Based on what the field did after the race, the victory in the 2009 Classic was made that much more impressive. Two of the eleven – Summer Bird and Colonel John – never raced again, but six went on to achieve Grade or Group 1 success, including runner-up Gio Ponti, who proceeded to capture three Grade 1 stakes on turf, and third-place finisher Twice Over who later earned three Group 1 victories in the United Kingdom.

Rachel Alexandra beat 24 different horses (and Papa Clem twice) in winning the Preakness, Haskell, and Woodward stakes in 2009. Only Pioneerof the Nile did not race again, so the fields she beat included 11 horses that would later win stakes races and seven that would win graded stakes. They notched 14 graded stakes wins after their loss to Rachel, including four different horses who would later win six Grade 1 stakes combined. While her victories in the Preakness and Woodward may get more attention, the Haskell field may have been the toughest she faced. Runner-up Summer Bird later won both the Grade 1 Travers Stakes and the Jockey Club Gold Cup (before running fourth to Zenyatta in the 2009 BC Classic), third-place finisher Munnings later won the Grade 2 Gulfstream Sprint Challenge and placed in three Grade 1 stakes, Papa Clem shook off his two losses to Rachel and won the Grade 2 San Fernando, and Duke of Mischief won four more graded stakes, including the Grade 2 Oaklawn Handicap.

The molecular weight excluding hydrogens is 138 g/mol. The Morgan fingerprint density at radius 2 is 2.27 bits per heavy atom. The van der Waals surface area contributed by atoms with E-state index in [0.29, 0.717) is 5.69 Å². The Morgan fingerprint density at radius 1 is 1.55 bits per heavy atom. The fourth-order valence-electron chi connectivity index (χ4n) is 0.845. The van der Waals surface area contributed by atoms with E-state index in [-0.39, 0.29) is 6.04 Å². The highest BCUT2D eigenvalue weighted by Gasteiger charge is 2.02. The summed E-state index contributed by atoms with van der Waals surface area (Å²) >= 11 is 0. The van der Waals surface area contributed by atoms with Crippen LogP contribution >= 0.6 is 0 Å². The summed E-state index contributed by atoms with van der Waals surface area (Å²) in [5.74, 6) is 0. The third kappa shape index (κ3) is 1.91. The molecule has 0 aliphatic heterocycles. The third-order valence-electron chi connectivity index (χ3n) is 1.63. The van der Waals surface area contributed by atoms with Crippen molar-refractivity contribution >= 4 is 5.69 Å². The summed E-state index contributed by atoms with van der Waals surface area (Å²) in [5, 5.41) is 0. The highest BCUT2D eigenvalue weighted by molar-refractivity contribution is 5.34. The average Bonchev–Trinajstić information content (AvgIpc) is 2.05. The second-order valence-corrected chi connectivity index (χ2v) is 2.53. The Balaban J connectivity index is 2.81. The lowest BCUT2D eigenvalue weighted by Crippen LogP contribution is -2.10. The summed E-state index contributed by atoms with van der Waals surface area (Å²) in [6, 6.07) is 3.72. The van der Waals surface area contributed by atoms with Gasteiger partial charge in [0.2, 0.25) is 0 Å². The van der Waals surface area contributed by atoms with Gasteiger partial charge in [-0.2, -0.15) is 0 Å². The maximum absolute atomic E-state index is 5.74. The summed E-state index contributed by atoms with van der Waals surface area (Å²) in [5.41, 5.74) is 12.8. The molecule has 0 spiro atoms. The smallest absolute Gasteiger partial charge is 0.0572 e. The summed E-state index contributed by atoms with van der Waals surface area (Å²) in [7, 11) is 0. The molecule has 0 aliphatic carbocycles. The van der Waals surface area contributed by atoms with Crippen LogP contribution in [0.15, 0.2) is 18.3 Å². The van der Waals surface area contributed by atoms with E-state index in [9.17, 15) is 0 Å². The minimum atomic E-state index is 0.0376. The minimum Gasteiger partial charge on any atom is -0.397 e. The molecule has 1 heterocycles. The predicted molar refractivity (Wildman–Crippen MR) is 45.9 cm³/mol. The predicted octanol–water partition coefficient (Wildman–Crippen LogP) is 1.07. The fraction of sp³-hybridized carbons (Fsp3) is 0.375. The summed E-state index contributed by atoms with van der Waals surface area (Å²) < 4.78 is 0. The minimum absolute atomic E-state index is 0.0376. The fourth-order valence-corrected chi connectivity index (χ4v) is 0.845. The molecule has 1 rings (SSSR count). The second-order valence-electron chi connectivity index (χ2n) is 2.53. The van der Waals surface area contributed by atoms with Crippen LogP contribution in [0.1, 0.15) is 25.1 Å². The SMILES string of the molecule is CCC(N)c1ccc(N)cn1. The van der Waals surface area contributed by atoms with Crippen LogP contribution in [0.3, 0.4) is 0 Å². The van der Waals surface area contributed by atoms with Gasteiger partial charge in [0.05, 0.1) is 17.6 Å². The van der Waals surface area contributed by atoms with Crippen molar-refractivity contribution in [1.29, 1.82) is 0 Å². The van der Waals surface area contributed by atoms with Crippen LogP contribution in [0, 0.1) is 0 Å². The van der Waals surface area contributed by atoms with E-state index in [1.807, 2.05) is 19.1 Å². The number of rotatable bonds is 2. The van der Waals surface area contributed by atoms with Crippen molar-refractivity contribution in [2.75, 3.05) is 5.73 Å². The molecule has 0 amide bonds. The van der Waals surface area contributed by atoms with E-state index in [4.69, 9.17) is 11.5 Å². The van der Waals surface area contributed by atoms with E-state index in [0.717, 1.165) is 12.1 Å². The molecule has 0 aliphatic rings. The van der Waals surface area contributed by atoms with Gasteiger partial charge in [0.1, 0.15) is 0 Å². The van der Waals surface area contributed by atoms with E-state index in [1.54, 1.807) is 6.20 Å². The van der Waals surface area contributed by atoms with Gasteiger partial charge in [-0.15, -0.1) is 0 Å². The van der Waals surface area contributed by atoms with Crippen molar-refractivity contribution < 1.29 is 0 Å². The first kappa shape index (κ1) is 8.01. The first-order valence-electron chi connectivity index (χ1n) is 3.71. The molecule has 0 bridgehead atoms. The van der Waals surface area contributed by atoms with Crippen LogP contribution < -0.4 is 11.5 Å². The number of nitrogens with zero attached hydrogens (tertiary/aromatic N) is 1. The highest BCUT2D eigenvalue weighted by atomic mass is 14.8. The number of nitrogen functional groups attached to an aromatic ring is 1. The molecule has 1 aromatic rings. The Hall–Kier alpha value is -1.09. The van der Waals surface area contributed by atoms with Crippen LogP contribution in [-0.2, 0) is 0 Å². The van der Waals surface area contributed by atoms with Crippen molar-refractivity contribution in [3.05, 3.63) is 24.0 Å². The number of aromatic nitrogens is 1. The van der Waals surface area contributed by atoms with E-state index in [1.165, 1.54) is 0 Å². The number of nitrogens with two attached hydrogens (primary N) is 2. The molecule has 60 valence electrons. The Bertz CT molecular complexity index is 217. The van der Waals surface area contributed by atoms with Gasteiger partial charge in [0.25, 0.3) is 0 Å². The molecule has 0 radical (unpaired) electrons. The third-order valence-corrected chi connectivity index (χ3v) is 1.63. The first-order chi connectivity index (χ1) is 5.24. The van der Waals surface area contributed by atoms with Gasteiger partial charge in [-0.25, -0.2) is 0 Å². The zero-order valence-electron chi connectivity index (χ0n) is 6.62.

For as great a performance as Rachel Alexandra’s Woodward Stakes was, that field may have been the weakest one of the bunch, at least in terms of how the horses performed after losing to Rachel. All seven of the horses raced at least one race after the Woodward; six went winless. Runner-up Macho Again was out of the money in all four of his subsequent races; Macho Again went 6-0-1-0, with his lone in-the-money finish coming in an off-the-turf listed stakes race at Delaware Park; Asiatic Boy, It’s a Bird, Past the Point, and Da’ Tara went winless in 11 starts combined. Cool Coal Man was the only one who would see winner’s circle again, winning twice in nine starts, once in a listed stakes race at Monmouth Park and in an optional claimer at Gulfstream.

Rachel vs. Zenyatta, by the numbers

At a glance look at how the males beaten by Rachel Alexandra and Zenyatta fared after.

Rachel Alexandra

 

Zenyatta

24

Horses beaten

21

23

Horses to race again

17

13

Win a race

13

10

Win a stakes race

12

7

Win a Graded or Group stakes

10

4

Win a Grade or Group 1

7

Lifetime Past Performances

What the PPs would look like for a fictional race in April 2011 at Oaklawn Park (a track where both were 2 for 2) at 1 1/8 miles (a distance where both were undefeated in six starts). Click the images to view in a new window.

Regardless of how you answer the question, all racing fans can agree: Both are extremely deserving and welcome additions to the National Museum of Racing and Hall of Fame.